This week, we present Tunga as our WIP of the Week. Tunga, founded in 2015, is an innovative work intermediation platform that connects tech startups and other businesses with software developers in Africa. Tunga is still in a pilot and prototype stage, but what it is and what it can do is nonetheless very instructive for practitioners interested in the future of work intermediation platforms.
One of the goals of this WIP of the Week series is to educate our audience on the extreme diversity of these platforms and to suggest how a network of platforms could yield a broad range of new sources, channels and modalities for sourcing talent and services. Tunga is a fine illustration. Since Tunga is a very unique platform that is at a seminal stage, we are going to depart somewhat from our standard WIP of the Week format.
To understand the significance of a platform like Tunga, four converging trends should be considered: talent shortages in developed economies, growing populations in developing economies, increasing focus on technical education in the the developing world and increasing global diffusion of digital technology and networks that can globally connect talent and businesses.
Different organizations, including the following, have become focused on adding impetus to the last two of the above trends through monetary and other resource contributions: (1) the Rockefeller Foundation, (2) The World Bank, (3) various NGOs and nonprofits and (4) large corporations.
A major focus of the Rockefeller Foundation has been on the creation of digital jobs in the MENA and Sub-Saharan Africa. (See the 2013 report “Digital Jobs Africa: Connecting Africa's rapidly growing youth population with sustainable employment opportunities.”)
The World Bank is also participating in these developments, including a joint program with the Rockefeller Foundation. According to the article, “the business model being pursued in this cooperation — ‘online outsourcing’ or online work — demonstrates the power of the Internet to not only catalyze new economic growth, but also to leverage the potential to drive social inclusion.”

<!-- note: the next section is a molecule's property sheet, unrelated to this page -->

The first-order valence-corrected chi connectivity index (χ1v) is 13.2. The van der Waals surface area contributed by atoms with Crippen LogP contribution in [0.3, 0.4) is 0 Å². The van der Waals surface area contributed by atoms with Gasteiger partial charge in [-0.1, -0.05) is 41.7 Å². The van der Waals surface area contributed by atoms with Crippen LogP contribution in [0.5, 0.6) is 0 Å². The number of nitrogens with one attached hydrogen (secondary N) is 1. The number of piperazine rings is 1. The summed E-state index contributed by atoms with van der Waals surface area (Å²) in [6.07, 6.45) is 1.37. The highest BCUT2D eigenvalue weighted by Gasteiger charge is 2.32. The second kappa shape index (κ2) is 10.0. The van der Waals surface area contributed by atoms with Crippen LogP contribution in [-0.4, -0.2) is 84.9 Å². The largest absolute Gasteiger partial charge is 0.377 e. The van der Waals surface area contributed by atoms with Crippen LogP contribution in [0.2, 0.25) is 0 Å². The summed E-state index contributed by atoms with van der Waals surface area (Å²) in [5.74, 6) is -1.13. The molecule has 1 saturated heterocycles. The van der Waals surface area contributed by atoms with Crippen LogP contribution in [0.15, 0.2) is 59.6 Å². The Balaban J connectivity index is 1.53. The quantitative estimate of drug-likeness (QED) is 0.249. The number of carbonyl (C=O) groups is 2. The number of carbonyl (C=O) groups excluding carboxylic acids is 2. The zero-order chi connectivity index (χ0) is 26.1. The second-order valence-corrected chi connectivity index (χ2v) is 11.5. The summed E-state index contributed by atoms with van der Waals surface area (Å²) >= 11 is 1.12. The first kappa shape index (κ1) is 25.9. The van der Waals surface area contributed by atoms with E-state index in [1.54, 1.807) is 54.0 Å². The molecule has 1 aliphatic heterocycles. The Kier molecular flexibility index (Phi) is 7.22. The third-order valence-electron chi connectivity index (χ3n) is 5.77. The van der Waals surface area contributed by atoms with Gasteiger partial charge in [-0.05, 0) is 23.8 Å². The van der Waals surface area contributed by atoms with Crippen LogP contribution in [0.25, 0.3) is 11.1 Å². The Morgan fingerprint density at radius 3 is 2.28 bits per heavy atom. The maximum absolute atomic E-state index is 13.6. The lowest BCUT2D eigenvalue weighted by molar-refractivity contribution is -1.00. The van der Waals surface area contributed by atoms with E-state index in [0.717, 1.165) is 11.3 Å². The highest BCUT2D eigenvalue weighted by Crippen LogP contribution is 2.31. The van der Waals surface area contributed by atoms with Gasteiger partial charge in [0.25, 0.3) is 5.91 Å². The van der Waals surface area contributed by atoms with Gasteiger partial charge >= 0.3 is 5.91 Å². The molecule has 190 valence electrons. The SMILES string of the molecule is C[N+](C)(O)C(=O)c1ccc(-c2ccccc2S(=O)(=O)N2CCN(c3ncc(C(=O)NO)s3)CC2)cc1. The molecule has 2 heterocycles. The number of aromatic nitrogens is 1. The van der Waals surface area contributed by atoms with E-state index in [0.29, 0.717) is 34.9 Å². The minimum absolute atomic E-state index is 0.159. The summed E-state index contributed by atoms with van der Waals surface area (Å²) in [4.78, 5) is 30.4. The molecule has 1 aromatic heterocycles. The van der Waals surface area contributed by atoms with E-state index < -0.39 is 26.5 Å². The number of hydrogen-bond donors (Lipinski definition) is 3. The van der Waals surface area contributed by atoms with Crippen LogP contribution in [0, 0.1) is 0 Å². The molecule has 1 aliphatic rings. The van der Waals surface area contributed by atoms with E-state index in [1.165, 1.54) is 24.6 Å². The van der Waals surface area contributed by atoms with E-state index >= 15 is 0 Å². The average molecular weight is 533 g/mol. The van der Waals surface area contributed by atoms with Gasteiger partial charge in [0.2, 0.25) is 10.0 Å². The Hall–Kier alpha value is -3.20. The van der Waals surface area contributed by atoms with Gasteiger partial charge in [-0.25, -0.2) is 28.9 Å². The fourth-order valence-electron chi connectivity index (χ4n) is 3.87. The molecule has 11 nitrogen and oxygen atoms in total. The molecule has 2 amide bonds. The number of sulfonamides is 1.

The World Bank and the Rockefeller Foundation have also supported a significant research study (in partnership with Dalberg Consulting) on “online outsourcing” to help “interested companies, governments and individuals connect to outsourcing through a new report and online toolkit.”
These initiatives combine two key developments for global access to talent and services: “online outsourcing” (as described above) and “impact sourcing.”
“Impact sourcing” is defined in an Everest Group/Rockefeller Foundation report as “a business process service delivery model that provides quality and cost at parity with traditional business process outsourcing (BPO) services, but with optimized enhancements, such as: (1) a qualified, trained and untapped talent pool with skillsets aligned to match client needs, (2) lower attrition rates and higher corresponding levels of employee engagement and (3) opportunities to fulfill corporate social responsibility and diversity objectives while operating within a traditional BPO framework.”
Hence, though not very visible, something is going on in developing economies with respect to online work and different sourcing models.
According to Tunga’s founder Ernesto Spruyt, the word Tunga is Swahili for “to devise,” to build something through intelligent planning. Tunga, he says, stands for self-empowerment, human connections, innovation and social impact.
It is important to note a number of things about Spruyt. He has an extensive background in social enterprises: He worked for the NGO that invented the Fairtrade Label, he is a visiting professor of sustainability marketing at EADA Business School (Barcelona) and lecturer on social entrepreneurship and he has also assisted major corporations like Unilever, FrieslandCampina and Wolters Kluwer helping build “social enterprise” business cases. Finally, Spruyt is the co-founder of an innovative online work intermediation platform in the Netherlands called Mobbr.